Monday, June 23, 2014

Nerdicus Genesis Review #21 : Atomic Runner


Title : Atomic Runner

Publisher : Treco / UPL

Genre : Side-Scrolling Shooter / Action

Players : 1 Player

Release Date : 1992

Estimated Value (as of today's date) : $40-$50

Before we get into the game itself, let's talk a little bit about the back story of this side-scrolling shooter. Atomic Runner, is actually not the complete title of this cult classic. It's actual name is ATOMIC RUNNER CHELNOV. Hmm...Chelnov...alright....are you thinking what I'm thinking?
The story behind this game is about a coal miner, who may as well be Russian considering there is a hammer and sickle in the opening of the game, is almost killed due to an atomic explosion. Chelnov....atomic explosion....okay......things are adding up, aren't they? And this is where the controversy begins.

Some believe that this game is actually a parody of the Chernobyl disaster. The similarities are there, yes, but was it at all connected to those events? Apparently, according to some of the old developers, they were. After doing a bit of research, I found out that the game was meant to be called something completely different, but after the disaster, they chose the name Chelnov. It was only the name though that was connected. The entire plot of the game was actually created before the disaster, and the game itself was released almost 2 years afterwards. Still, the question remains, was it too soon? And should the plot and name have been changed? It's too late now, but it's interesting to see a game that was released back in the 90s see so much controversy over an event that affected the world.

For now, disregard the controversy, and let's talk about the game itself. This was one of those games that you would have been lucky to have played when you were growing up. It was almost impossible to find back in the day when it was first released. 

Compared to the original release, the genesis port actually has a lot of parts cut out, most in part due to the controversial nature. Besides the name change, the plot was also revamped. He wasn't a coal miner in the US release, but rather a guy in an atomic suit. A suit that makes him look a bit like Mega Man, but I digress. I guess they wanted to avoid any controversy at all regarding the nuclear disaster. Can't say I blame them.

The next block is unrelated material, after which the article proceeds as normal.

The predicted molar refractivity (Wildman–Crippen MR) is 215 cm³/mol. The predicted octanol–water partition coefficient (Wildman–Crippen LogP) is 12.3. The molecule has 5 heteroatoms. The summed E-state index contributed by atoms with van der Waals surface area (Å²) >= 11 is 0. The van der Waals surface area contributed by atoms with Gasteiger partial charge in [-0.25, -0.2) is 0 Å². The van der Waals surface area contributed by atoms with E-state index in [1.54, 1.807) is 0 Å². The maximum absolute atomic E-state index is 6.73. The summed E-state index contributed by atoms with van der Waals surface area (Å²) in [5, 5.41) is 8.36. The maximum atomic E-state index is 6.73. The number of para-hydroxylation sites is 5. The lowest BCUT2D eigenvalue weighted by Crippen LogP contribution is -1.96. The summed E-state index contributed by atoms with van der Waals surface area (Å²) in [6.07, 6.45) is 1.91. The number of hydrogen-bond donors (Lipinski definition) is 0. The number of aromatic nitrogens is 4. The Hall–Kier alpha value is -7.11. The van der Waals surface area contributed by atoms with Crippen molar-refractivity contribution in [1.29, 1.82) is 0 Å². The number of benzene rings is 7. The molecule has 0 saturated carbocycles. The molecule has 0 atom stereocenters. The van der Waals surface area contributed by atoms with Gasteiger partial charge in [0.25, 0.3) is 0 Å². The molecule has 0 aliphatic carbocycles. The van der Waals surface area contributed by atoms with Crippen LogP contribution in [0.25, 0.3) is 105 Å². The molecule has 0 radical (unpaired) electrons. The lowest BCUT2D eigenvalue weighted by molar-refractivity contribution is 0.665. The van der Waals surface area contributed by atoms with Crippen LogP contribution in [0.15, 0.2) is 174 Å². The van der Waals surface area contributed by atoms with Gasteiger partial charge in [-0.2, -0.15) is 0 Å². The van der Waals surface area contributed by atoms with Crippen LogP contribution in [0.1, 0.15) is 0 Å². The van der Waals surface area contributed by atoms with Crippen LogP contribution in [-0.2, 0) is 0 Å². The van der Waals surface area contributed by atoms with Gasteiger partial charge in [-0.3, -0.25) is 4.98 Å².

While this game may be fueled by controversy, which obviously increases the value of it, just how well does the game play? Throw on your Atomic suit and find out.


Like most side-scrolling shooters, the game forcibly moves from left to right, despite the fact that you are running around instead of flying in a ship. Off the bat, I really didn't like it, because I'm seeing it as an action platformer if I'm primarily running on the ground, but it works. Sort of. It DOES make the game a hundred times harder. Still, I'd prefer to control my own pace, thank you very much. At least let me move faster, dammit.

The game plays a lot like Contra, if you discount the forced movement, but you'll be playing the same way otherwise. Kill enemies, collect powerups. Power ups will either enhance your weapon, your range, or your movement. You'll need these if you hope to survive the onslaught of enemies across seven dastardly levels.

Some of the powerups are quite entertaining. You can fill the screen with around two dozen boomerangs or flaming pinwheels. The enemies can have fun with that one. Not very atomic, but fun nonetheless.


Difficulty wise, the game has its ups and downs. Sometimes I find it hard because I'm constantly forced forward and end up running into enemies that I just happen to miss. Like I said, if I controlled my movement, the game would be a lot easier. Enemies swarm at moments just like other shooters, but you don't get overwhelmed until the later levels which is to be expected. The fact is, your avatar is so tiny compared to enemies they usually just end up missing you anyway.

Side note on the avatar. The animation of him running constantly gets on my nerves. You can just drop your controller and he'll continue to run in place.

As for the other visuals of this game, it's really a hit or miss. Some of the boss designs are pretty damn cool, and seem to be taken from historic relics of the past, but it makes me wonder where the hell it actually ties into the game. You'll end up in Egyptian temples, and Mayan strongholds, but I guess it all comes back around to the whole plot of Aliens creating the world and trying to take it back. Sometimes I think it would have been better to stick with the Chernobyl theme.

One problem I noticed is that the foreground and background tends to blend too much. The lack of color variation on levels ends up not even seeing where enemies are half the time. Spamming that fire button is your savior.


Despite the rarity of the game, it does leave you wanting. It's no different from the other shooters out there, and while some of the graphical choices, and musical aspects do give the game some sort of justice, it's just not different enough to let it stand out among its shooter competition.

This is one of those games that you should primarily get your hands on thanks to it's controversial past, as it does make for a nice conversation piece. Invite your friends over, pull out this game and tell them you have a story to share. Most of them will leave, because they just don't care, but hey, you may garnish some interest as a video game lore master.

Right? RIGHT!?

Final Score (out of 5) :



Until next time, keep on gaming!

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